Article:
Sword and Sheath Songs

That Anna Magdalena Bach’s musical Notebook of 1725 indulges in jokes about penis size is a fact as incontrovertible as it has been uncomfortable for guardians of the Bach legacy, especially editors charged with preserving the moral purity of the collection’s repertoire in the hands and minds of the millions of young keyboard students who have learned from it. The 1725 Notebook has been celebrated for its pedagogical value as much as for its piety, yet the original owner did not adhere to later moral codes separating coarse hijinks from upright devotion: thus Anna Magdalena inscribed a raucous nuptial poem in the final pages of the Notebook just after the last piece of music, the chorale “O Ewigkeit, du Donnerwort” (O Eternity, Thunderous Word), also in her hand. The wedding verses offers an exuberant corrective to the widespread notion (here formulated by Jeremy Denk) that the “two things missing in Bach’s music”—and by extension from the Bach family’s music-making—“are randomness and sex.”

The poem’s first strophe strews the fragrant petals of impending marital bliss:

Your servant, esteemed damsel bride
(Wishes you) much happiness on the occasion of today’s joy.
Whoever sees you in your bridal wreath
And lovely wedding dress,
His heart will laugh with sheer delight
For your well-being.
Small wonder, if my mouth and heart
Should overflow with joy.

This is all sweet and harmless enough. It is the ensuing strophe that scampers free from the bounds of decorum:

Cupid, the trusty rogue,
Lets no one off unshorn.
For building one needs stone and lime,
One has to drill the holes,
And if one is building only a hen house,
One needs wood and nails.
The farmer threshes the wheat
With small and large flails [Flegel].

Cupid’s appearance at the start of second stanza makes clear that the tone has been lowered, if humorously with the pun on “trusty”—the German word vertraut also meaning “betrothed.” The next line’s “unscathed” [ungeschoren] is just the first bolt pulled from the poet’s well-stocked quiver of sexual innuendo: when the god of love has prospective brides in his sights he does not let them keep their honor intact for long. The ensuing images confirm this claim with increasing vulgarity: already by the early eighteenth century Flegel had long been slang for penis. One hardly needs the buttress of historical research to understand the “drilling of holes” and the hen house nails as a reference to sexual intercourse. Buttoned-up scholars from the nineteenth century until the (sometimes) more promiscuous present have often averted their eyes from the poem’s shameless diction.

The lines were inscribed by Anna Magdalena in upright rather than oblong format; that is, she would have had to turn the book ninety degrees. The verses’ orientation literally runs against the grain of the (mostly) devout songs and uplifting keyboard music preceding it in the collection. In contrast to her many lovely inscriptions and the meticulousness of the official documents she prepared, the blotches and inconsistences of the poem’s writing show considerably less precision than that of her usual standard. Perhaps she was in a hurry to copy down the text from a friend’s poetry collection or bridal effects. Whatever the case, on this leaf we catch a devout Lutheran, devoted wife, and overburdened mother in the act of copying out dirty doggerel.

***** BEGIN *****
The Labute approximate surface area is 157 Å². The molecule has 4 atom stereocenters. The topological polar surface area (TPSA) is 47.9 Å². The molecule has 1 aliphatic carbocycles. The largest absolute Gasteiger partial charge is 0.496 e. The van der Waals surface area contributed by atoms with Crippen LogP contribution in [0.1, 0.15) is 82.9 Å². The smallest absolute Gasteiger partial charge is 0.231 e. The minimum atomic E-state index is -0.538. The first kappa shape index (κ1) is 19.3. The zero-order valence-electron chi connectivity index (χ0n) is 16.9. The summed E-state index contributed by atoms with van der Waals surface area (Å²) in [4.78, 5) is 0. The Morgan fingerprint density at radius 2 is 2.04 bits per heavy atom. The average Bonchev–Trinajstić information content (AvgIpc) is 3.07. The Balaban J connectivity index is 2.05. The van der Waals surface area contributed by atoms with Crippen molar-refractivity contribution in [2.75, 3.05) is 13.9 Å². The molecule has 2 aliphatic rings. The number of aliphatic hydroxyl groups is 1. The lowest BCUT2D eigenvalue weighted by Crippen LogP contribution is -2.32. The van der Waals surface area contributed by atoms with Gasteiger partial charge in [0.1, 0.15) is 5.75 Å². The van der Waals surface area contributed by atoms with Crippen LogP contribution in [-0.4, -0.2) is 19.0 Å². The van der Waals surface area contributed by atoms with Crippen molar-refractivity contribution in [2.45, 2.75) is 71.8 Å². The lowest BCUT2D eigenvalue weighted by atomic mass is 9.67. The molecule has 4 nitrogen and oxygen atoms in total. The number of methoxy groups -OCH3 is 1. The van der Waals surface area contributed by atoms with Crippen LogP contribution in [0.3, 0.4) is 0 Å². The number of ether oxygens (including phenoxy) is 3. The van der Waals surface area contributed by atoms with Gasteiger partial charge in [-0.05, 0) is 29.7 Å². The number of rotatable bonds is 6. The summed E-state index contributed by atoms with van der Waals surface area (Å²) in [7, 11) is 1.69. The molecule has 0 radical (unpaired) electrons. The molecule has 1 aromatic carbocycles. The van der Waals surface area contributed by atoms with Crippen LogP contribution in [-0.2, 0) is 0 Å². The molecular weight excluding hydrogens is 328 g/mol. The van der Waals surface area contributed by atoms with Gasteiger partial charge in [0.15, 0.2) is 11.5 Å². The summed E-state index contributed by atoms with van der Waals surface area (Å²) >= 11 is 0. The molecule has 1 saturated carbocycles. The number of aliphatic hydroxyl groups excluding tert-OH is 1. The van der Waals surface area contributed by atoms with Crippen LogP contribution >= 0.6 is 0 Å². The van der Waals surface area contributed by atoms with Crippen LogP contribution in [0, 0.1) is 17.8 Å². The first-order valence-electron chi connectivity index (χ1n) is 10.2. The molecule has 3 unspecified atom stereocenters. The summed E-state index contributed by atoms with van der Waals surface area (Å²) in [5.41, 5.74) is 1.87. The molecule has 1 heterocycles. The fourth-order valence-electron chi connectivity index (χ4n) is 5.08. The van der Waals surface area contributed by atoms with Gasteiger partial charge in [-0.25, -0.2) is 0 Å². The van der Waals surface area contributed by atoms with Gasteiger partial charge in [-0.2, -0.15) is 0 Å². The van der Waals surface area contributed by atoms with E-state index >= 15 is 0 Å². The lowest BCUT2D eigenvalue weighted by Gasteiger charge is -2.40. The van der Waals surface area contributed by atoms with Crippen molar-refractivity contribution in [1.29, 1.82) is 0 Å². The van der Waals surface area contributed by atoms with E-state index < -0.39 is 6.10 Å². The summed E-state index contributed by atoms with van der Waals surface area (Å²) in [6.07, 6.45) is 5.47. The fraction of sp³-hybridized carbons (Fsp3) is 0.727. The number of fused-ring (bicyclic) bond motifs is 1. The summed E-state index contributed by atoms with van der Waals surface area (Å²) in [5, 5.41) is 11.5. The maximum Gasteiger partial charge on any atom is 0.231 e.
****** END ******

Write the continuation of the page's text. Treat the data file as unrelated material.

In contrast to most later editors of the Notebook, Carl Hermann Bitter’s 1865 Bach biography printed both stanzas of the poem, which, the author acknowledges, “cannot refrain from the then-current mode of double meanings.” Bitter thought the lines testified to “those beautiful hours in which (Johann Sebastian), filled with the blissful feeling that drove him into Anna Magdalena’s arms, appeared before her as lover and bridegroom.” Less attuned to the conjugal heat of the lines than Bitter, Charles Sanford Terry’s Bach biography of 1928 nonetheless agreed that the poem showed “how fond was the love she kindled in him.” The magisterial nineteenth-century Bach biographer, Philipp Spitta, scion of a long-line of Lutheran clergymen, had some fifty years earlier claimed the first verse as “striking proof of a happy married life” while acknowledging that the second was spiced “with the double meanings” then popular. Spitta believed the verses were the work of an anonymous, if rather foul-mouthed, Cöthen poet, who hadn’t even begun to exhaust his store of erotic puns and lubricious turns of phrase. Spitta even regretted the presumed loss of these additional off-color strophes. The English translation of Spitta’s biography by Clara Bell and J. A. Fuller-Maitland suppressed the second verse, a decision often followed since.

Arnold Schering, who prepared a complete—one is tempted to say unexpurgated—edition of the 1725 Notebook in 1935, printed both stanzas for the sake of completeness; but these remained untranslated in the American version of 1949, thus cloaking the erotic content for most Anglophone users. Schering asserted stuffily that the “not-too-refined tone and contents (of the poem) make it seem unlikely that it was meant to be recited in Bach’s house.” The possibility of extemporaneous musical elaboration of the lyric by the soprano Anna Magdalena, perhaps accompanying herself at the harpsichord or joined by her improvising husband, is not broached. The poem’s silly sex-talk could not be allowed to sully the volume and its owner’s domestic setting. These words were not to be loosed on children, be they Bachs or Baby Boomers.

As Schering well knew, these are not the only coarse lyrics associated with the Bach family. An abundance of genital jokes are found in the Quodlibet (BWV 524), probably stemming from 1707-8, around the time of the composer’s first wedding, and possibly performed at that celebration by members of the Bach family.